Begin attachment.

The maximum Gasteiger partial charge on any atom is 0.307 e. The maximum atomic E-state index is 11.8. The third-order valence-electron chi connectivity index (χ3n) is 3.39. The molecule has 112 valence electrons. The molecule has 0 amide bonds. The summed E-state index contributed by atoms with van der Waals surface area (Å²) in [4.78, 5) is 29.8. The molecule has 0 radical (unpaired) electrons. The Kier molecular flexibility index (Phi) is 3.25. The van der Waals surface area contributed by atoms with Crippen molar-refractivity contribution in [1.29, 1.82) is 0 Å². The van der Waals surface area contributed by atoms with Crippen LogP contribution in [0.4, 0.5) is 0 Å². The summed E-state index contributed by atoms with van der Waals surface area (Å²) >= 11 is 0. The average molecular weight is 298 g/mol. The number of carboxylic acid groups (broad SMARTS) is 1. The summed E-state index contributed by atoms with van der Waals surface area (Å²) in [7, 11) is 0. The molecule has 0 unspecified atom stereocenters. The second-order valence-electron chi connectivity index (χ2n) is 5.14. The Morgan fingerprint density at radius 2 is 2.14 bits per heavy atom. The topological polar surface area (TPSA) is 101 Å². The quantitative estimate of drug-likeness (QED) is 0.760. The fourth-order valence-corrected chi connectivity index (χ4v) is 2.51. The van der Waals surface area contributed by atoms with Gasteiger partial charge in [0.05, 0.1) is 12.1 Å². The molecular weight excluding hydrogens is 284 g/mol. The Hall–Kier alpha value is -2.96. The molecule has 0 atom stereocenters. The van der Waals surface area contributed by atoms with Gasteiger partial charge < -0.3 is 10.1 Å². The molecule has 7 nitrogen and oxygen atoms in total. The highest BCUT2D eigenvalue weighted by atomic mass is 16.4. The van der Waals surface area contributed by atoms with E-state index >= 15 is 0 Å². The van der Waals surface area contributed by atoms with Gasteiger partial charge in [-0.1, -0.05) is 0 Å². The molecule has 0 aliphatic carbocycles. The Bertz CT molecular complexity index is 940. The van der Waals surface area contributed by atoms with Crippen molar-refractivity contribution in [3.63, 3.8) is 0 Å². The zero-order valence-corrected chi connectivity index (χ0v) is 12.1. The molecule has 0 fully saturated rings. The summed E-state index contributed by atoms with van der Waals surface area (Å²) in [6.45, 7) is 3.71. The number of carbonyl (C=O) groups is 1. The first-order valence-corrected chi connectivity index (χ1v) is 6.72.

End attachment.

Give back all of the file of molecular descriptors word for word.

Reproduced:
The maximum Gasteiger partial charge on any atom is 0.307 e. The maximum atomic E-state index is 11.8. The third-order valence-electron chi connectivity index (χ3n) is 3.39. The molecule has 112 valence electrons. The molecule has 0 amide bonds. The summed E-state index contributed by atoms with van der Waals surface area (Å²) in [4.78, 5) is 29.8. The molecule has 0 radical (unpaired) electrons. The Kier molecular flexibility index (Phi) is 3.25. The van der Waals surface area contributed by atoms with Crippen molar-refractivity contribution in [1.29, 1.82) is 0 Å². The van der Waals surface area contributed by atoms with Crippen LogP contribution in [0.4, 0.5) is 0 Å². The summed E-state index contributed by atoms with van der Waals surface area (Å²) >= 11 is 0. The average molecular weight is 298 g/mol. The number of carboxylic acid groups (broad SMARTS) is 1. The summed E-state index contributed by atoms with van der Waals surface area (Å²) in [7, 11) is 0. The molecule has 0 unspecified atom stereocenters. The second-order valence-electron chi connectivity index (χ2n) is 5.14. The Morgan fingerprint density at radius 2 is 2.14 bits per heavy atom. The topological polar surface area (TPSA) is 101 Å². The quantitative estimate of drug-likeness (QED) is 0.760. The fourth-order valence-corrected chi connectivity index (χ4v) is 2.51. The van der Waals surface area contributed by atoms with Gasteiger partial charge in [0.05, 0.1) is 12.1 Å². The molecular weight excluding hydrogens is 284 g/mol. The Hall–Kier alpha value is -2.96. The molecule has 0 atom stereocenters. The van der Waals surface area contributed by atoms with Gasteiger partial charge < -0.3 is 10.1 Å². The molecule has 7 nitrogen and oxygen atoms in total. The highest BCUT2D eigenvalue weighted by atomic mass is 16.4. The van der Waals surface area contributed by atoms with E-state index >= 15 is 0 Å². The van der Waals surface area contributed by atoms with Gasteiger partial charge in [-0.1, -0.05) is 0 Å². The molecule has 0 aliphatic carbocycles. The Bertz CT molecular complexity index is 940. The van der Waals surface area contributed by atoms with Crippen molar-refractivity contribution in [3.63, 3.8) is 0 Å². The zero-order valence-corrected chi connectivity index (χ0v) is 12.1. The molecule has 0 fully saturated rings. The summed E-state index contributed by atoms with van der Waals surface area (Å²) in [6.45, 7) is 3.71. The number of carbonyl (C=O) groups is 1. The first-order valence-corrected chi connectivity index (χ1v) is 6.72.